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Down from Sinjar

By Christopher Notarnicola Short Story

We watched from behind ballistic glass and mounted guns and steel doors with hinged openings large enough for a rifle barrel or for a bunch of contorted fingers to press through and wiggle return greetings, muted waves, as we rolled on and up the mountain. We engaged with no enemy combatants.

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My Life as an Open-Air Temple

By Sharon Dolin Poetry

From cramped to roofless ——-I became—I don’t know how— ————–an open-air temple with no pillars. My walls of stone, lichen-covered, where many feet came to pray. ——-The willows shook around me ————–as mice and small insects knelt in moonlight, I could feel the breath of many spirits ——-winging through my chamber: ————–rabbis dropping pocket lint—…

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The New Jerusalem

By Franz Wright Poetry

Nehemiah is pacing the streets at first light examining the builders’ progress and picturing the work that lies ahead. He then gets out of bed, puts on his clothes, and leaves the house to pace the streets, gravely nodding in greeting at the first workmen as they begin to appear; he pauses, suppressing a smile,…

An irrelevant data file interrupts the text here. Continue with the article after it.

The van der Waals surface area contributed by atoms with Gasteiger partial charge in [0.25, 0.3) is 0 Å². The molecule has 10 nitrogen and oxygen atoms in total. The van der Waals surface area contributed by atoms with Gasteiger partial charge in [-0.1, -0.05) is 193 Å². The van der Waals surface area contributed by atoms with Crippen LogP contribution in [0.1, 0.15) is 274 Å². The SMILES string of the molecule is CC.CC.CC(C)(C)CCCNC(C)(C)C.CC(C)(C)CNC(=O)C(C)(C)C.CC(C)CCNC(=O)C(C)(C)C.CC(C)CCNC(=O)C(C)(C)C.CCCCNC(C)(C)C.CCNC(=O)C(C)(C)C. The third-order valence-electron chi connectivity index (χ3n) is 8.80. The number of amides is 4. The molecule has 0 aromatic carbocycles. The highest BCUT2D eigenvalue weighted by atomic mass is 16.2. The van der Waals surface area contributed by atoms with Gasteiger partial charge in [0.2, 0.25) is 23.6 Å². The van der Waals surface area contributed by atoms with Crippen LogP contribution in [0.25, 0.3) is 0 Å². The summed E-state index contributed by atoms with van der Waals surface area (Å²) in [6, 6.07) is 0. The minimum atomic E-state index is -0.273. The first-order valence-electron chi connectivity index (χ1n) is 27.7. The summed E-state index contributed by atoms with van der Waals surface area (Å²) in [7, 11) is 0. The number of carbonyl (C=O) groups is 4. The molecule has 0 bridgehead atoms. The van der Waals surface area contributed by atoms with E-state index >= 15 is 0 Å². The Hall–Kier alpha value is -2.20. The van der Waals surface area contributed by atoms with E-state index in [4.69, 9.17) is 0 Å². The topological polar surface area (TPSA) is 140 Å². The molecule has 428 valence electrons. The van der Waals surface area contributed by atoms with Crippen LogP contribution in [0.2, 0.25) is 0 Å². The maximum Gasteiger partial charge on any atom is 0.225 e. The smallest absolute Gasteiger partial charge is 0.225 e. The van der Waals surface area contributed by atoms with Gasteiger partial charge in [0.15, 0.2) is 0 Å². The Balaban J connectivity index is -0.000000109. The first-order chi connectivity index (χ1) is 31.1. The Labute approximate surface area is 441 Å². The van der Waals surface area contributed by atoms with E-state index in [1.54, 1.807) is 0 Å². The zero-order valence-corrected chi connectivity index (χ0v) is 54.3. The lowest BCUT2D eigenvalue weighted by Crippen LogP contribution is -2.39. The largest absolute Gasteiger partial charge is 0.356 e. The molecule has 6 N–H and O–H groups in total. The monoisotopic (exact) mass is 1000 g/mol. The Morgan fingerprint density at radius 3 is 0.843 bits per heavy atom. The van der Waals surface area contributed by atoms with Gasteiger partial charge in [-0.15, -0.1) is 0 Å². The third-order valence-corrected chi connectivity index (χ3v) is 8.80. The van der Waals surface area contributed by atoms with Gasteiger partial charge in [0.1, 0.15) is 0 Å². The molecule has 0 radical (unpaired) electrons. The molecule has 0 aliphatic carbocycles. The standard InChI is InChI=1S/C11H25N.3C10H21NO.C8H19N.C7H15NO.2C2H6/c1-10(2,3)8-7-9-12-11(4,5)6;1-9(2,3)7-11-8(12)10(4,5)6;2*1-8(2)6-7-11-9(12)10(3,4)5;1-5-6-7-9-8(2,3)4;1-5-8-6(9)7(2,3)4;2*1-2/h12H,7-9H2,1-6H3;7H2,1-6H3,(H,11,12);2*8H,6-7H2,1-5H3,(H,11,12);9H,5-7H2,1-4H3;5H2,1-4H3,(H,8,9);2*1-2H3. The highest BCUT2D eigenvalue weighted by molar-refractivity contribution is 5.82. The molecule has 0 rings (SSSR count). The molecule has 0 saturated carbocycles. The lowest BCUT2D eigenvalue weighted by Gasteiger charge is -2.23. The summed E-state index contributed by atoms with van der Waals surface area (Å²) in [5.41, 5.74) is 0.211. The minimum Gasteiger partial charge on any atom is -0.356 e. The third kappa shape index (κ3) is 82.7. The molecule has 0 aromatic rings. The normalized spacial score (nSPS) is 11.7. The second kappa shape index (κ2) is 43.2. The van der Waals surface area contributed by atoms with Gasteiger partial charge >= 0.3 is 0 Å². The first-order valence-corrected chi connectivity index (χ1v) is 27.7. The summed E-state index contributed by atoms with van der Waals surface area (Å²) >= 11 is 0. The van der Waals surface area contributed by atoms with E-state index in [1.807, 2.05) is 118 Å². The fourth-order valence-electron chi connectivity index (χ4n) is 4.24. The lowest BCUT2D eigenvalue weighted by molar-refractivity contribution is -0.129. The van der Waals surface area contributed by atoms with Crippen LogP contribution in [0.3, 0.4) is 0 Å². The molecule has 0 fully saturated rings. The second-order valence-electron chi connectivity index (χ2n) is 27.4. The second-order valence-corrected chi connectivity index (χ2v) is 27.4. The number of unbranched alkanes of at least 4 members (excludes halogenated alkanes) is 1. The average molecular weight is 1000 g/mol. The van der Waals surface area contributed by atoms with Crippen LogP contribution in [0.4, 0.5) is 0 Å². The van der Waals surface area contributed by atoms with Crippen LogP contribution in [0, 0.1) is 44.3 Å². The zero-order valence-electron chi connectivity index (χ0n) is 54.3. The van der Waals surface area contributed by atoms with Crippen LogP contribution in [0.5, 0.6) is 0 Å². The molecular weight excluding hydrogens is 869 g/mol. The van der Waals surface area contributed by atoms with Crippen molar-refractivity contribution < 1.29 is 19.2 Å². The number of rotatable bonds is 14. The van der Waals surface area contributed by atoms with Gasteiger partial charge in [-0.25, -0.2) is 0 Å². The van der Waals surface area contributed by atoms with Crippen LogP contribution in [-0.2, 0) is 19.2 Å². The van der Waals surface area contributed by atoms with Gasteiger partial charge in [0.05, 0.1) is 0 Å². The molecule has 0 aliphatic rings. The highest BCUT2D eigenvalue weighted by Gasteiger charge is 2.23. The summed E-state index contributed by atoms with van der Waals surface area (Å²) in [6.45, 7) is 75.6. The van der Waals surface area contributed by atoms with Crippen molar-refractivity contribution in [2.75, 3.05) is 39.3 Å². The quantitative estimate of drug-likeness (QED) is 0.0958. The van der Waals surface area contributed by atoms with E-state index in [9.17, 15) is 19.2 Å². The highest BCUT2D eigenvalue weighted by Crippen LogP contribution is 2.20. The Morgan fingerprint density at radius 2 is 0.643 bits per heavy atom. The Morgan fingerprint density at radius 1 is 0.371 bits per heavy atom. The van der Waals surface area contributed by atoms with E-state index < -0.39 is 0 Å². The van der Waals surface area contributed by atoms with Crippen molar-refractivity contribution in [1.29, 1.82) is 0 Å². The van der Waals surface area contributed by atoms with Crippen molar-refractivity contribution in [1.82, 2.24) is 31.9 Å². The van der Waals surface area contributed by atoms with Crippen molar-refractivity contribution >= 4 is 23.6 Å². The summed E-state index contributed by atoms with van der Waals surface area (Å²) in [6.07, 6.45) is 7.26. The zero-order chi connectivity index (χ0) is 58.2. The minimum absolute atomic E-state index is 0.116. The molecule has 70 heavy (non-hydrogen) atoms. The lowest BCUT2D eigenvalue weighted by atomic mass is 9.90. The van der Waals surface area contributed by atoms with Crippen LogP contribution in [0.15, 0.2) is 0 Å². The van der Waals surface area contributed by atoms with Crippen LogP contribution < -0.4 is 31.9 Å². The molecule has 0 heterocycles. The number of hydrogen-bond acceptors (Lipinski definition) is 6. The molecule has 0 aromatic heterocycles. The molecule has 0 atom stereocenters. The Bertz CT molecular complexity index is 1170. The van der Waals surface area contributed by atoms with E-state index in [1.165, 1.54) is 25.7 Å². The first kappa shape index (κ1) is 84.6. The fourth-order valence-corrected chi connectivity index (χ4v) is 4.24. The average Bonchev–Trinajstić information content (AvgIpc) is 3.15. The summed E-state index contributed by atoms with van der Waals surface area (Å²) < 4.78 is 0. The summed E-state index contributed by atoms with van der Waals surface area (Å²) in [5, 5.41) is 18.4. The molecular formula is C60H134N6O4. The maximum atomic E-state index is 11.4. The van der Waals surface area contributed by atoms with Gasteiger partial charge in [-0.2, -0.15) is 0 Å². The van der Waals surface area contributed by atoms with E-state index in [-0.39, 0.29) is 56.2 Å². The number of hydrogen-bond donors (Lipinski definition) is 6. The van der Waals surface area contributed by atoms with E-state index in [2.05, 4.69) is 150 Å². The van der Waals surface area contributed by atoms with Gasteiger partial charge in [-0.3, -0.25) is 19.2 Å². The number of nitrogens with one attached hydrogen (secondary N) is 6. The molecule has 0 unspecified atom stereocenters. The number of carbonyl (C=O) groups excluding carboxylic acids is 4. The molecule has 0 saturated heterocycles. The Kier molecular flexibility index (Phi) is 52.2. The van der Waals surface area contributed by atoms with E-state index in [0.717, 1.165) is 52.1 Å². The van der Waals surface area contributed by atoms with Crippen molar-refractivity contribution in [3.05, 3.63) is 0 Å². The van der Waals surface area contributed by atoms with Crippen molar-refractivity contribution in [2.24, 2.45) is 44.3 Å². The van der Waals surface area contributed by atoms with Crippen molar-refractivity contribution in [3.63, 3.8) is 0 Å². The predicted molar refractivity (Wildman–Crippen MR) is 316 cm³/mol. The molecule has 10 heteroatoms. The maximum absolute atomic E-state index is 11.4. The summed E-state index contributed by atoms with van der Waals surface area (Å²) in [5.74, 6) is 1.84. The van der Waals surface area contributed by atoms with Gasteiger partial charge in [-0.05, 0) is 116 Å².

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Temple Gaudete

By Lisa Russ Spaar Poetry

      Deus homo factus est       Natura mirante.   Is love the start of a journey back? If so, back where, & make it holy. Saint Cerulean Warbler, blue blur, heart on the lam, courses arterial branches, combing up & down, embolic, while inside I punch down & fold a floe of dough to make…

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Temple Tomb

By Lisa Russ Spaar Poetry

In this marrow season, trunks tarnished, paused, I am garden. Am before. Asleep. Then the changes: placental, myrrhed. Wet hem when you appeared. What did your body ever have to do with me? In my astonished mouth, enskulled molars guessed, though as yet I did not know you. You sprung. You now intransitive, tense with…

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